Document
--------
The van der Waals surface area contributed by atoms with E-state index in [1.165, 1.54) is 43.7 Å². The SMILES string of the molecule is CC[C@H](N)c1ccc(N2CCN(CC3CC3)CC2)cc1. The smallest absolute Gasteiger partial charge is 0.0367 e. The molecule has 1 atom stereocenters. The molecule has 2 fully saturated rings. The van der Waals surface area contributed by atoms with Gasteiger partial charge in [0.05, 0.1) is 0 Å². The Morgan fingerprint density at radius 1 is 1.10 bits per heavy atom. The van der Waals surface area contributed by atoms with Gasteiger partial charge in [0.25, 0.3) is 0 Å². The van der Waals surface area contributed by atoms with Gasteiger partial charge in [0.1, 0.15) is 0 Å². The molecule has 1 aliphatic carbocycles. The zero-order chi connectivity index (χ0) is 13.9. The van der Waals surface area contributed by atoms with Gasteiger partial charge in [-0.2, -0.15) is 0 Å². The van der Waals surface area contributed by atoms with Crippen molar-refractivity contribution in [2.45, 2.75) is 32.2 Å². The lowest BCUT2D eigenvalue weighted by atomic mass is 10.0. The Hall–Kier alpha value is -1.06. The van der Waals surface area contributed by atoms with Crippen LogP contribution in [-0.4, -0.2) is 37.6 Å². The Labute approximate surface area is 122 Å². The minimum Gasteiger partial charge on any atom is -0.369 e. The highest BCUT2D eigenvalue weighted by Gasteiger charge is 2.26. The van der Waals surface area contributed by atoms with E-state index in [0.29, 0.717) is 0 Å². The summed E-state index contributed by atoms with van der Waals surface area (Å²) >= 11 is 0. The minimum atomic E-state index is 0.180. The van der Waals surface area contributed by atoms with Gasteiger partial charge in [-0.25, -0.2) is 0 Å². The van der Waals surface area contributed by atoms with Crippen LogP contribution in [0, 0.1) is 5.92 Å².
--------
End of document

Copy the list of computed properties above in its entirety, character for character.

The van der Waals surface area contributed by atoms with E-state index in [1.165, 1.54) is 43.7 Å². The SMILES string of the molecule is CC[C@H](N)c1ccc(N2CCN(CC3CC3)CC2)cc1. The smallest absolute Gasteiger partial charge is 0.0367 e. The molecule has 1 atom stereocenters. The molecule has 2 fully saturated rings. The van der Waals surface area contributed by atoms with Gasteiger partial charge in [0.05, 0.1) is 0 Å². The Morgan fingerprint density at radius 1 is 1.10 bits per heavy atom. The van der Waals surface area contributed by atoms with Gasteiger partial charge in [0.25, 0.3) is 0 Å². The van der Waals surface area contributed by atoms with Gasteiger partial charge in [0.1, 0.15) is 0 Å². The molecule has 1 aliphatic carbocycles. The zero-order chi connectivity index (χ0) is 13.9. The van der Waals surface area contributed by atoms with Gasteiger partial charge in [-0.2, -0.15) is 0 Å². The van der Waals surface area contributed by atoms with Crippen molar-refractivity contribution in [2.45, 2.75) is 32.2 Å². The lowest BCUT2D eigenvalue weighted by atomic mass is 10.0. The Hall–Kier alpha value is -1.06. The van der Waals surface area contributed by atoms with Crippen LogP contribution in [-0.4, -0.2) is 37.6 Å². The Labute approximate surface area is 122 Å². The minimum Gasteiger partial charge on any atom is -0.369 e. The highest BCUT2D eigenvalue weighted by Gasteiger charge is 2.26. The van der Waals surface area contributed by atoms with E-state index in [0.29, 0.717) is 0 Å². The summed E-state index contributed by atoms with van der Waals surface area (Å²) >= 11 is 0. The minimum atomic E-state index is 0.180. The van der Waals surface area contributed by atoms with Gasteiger partial charge in [-0.25, -0.2) is 0 Å². The van der Waals surface area contributed by atoms with Crippen LogP contribution in [0, 0.1) is 5.92 Å².